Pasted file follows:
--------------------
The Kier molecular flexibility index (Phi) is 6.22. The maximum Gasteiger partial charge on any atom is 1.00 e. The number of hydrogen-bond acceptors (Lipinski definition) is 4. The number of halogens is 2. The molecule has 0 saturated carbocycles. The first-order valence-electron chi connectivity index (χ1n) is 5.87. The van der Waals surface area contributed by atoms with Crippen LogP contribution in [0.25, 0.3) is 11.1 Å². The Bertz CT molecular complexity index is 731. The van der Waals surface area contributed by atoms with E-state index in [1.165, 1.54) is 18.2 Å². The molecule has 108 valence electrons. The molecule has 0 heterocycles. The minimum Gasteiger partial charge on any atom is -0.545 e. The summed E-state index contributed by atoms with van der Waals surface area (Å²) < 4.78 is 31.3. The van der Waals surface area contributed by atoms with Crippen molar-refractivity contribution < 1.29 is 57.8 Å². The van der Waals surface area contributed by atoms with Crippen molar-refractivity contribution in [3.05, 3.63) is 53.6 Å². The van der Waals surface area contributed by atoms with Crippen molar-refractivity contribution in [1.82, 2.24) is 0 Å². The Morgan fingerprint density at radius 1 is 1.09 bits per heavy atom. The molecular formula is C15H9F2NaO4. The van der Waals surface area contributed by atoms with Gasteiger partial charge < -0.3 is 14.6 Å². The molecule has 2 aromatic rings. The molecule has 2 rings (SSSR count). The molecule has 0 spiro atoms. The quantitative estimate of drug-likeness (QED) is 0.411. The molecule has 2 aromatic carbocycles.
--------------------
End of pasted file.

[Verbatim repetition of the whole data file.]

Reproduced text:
The Kier molecular flexibility index (Phi) is 6.22. The maximum Gasteiger partial charge on any atom is 1.00 e. The number of hydrogen-bond acceptors (Lipinski definition) is 4. The number of halogens is 2. The molecule has 0 saturated carbocycles. The first-order valence-electron chi connectivity index (χ1n) is 5.87. The van der Waals surface area contributed by atoms with Crippen LogP contribution in [0.25, 0.3) is 11.1 Å². The Bertz CT molecular complexity index is 731. The van der Waals surface area contributed by atoms with E-state index in [1.165, 1.54) is 18.2 Å². The molecule has 108 valence electrons. The molecule has 0 heterocycles. The minimum Gasteiger partial charge on any atom is -0.545 e. The summed E-state index contributed by atoms with van der Waals surface area (Å²) < 4.78 is 31.3. The van der Waals surface area contributed by atoms with Crippen molar-refractivity contribution < 1.29 is 57.8 Å². The van der Waals surface area contributed by atoms with Crippen molar-refractivity contribution in [3.05, 3.63) is 53.6 Å². The van der Waals surface area contributed by atoms with Crippen molar-refractivity contribution in [1.82, 2.24) is 0 Å². The Morgan fingerprint density at radius 1 is 1.09 bits per heavy atom. The molecular formula is C15H9F2NaO4. The van der Waals surface area contributed by atoms with Gasteiger partial charge < -0.3 is 14.6 Å². The molecule has 2 aromatic rings. The molecule has 2 rings (SSSR count). The molecule has 0 spiro atoms. The quantitative estimate of drug-likeness (QED) is 0.411. The molecule has 2 aromatic carbocycles.